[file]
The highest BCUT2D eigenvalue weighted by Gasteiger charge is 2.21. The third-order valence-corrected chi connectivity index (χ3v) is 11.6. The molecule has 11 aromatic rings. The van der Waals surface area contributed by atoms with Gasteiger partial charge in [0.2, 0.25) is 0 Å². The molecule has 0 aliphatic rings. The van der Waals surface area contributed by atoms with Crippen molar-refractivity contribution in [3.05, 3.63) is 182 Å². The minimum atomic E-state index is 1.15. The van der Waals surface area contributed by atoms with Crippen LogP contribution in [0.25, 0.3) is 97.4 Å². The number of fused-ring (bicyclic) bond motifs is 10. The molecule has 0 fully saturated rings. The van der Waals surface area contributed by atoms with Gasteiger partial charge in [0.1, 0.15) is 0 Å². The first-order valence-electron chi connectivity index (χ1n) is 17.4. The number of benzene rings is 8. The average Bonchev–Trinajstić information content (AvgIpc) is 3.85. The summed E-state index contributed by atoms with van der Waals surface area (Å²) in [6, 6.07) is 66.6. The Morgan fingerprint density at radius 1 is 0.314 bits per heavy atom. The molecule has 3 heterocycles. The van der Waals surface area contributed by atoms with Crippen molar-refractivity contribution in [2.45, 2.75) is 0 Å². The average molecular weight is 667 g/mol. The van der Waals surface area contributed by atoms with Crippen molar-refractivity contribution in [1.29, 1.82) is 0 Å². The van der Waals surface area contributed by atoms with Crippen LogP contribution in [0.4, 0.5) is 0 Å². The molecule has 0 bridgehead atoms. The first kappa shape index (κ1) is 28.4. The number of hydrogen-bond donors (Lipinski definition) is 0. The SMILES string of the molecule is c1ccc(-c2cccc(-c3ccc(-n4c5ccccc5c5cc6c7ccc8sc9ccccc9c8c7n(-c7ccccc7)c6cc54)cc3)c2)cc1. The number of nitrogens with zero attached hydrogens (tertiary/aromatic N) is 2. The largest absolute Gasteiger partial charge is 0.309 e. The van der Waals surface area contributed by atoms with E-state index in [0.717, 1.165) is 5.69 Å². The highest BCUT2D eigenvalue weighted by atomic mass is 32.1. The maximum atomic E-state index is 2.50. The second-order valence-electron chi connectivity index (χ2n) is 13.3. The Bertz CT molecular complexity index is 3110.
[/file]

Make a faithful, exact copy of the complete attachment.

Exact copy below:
The highest BCUT2D eigenvalue weighted by Gasteiger charge is 2.21. The third-order valence-corrected chi connectivity index (χ3v) is 11.6. The molecule has 11 aromatic rings. The van der Waals surface area contributed by atoms with Gasteiger partial charge in [0.2, 0.25) is 0 Å². The molecule has 0 aliphatic rings. The van der Waals surface area contributed by atoms with Crippen molar-refractivity contribution in [3.05, 3.63) is 182 Å². The minimum atomic E-state index is 1.15. The van der Waals surface area contributed by atoms with Crippen LogP contribution in [0.25, 0.3) is 97.4 Å². The number of fused-ring (bicyclic) bond motifs is 10. The molecule has 0 fully saturated rings. The van der Waals surface area contributed by atoms with Gasteiger partial charge in [0.1, 0.15) is 0 Å². The first-order valence-electron chi connectivity index (χ1n) is 17.4. The number of benzene rings is 8. The average Bonchev–Trinajstić information content (AvgIpc) is 3.85. The summed E-state index contributed by atoms with van der Waals surface area (Å²) in [6, 6.07) is 66.6. The Morgan fingerprint density at radius 1 is 0.314 bits per heavy atom. The molecule has 3 heterocycles. The van der Waals surface area contributed by atoms with Crippen molar-refractivity contribution in [2.45, 2.75) is 0 Å². The average molecular weight is 667 g/mol. The van der Waals surface area contributed by atoms with Crippen molar-refractivity contribution in [1.29, 1.82) is 0 Å². The van der Waals surface area contributed by atoms with Crippen LogP contribution in [0.4, 0.5) is 0 Å². The molecule has 0 bridgehead atoms. The first kappa shape index (κ1) is 28.4. The number of hydrogen-bond donors (Lipinski definition) is 0. The SMILES string of the molecule is c1ccc(-c2cccc(-c3ccc(-n4c5ccccc5c5cc6c7ccc8sc9ccccc9c8c7n(-c7ccccc7)c6cc54)cc3)c2)cc1. The number of nitrogens with zero attached hydrogens (tertiary/aromatic N) is 2. The largest absolute Gasteiger partial charge is 0.309 e. The van der Waals surface area contributed by atoms with E-state index in [0.717, 1.165) is 5.69 Å². The highest BCUT2D eigenvalue weighted by atomic mass is 32.1. The maximum atomic E-state index is 2.50. The second-order valence-electron chi connectivity index (χ2n) is 13.3. The Bertz CT molecular complexity index is 3110.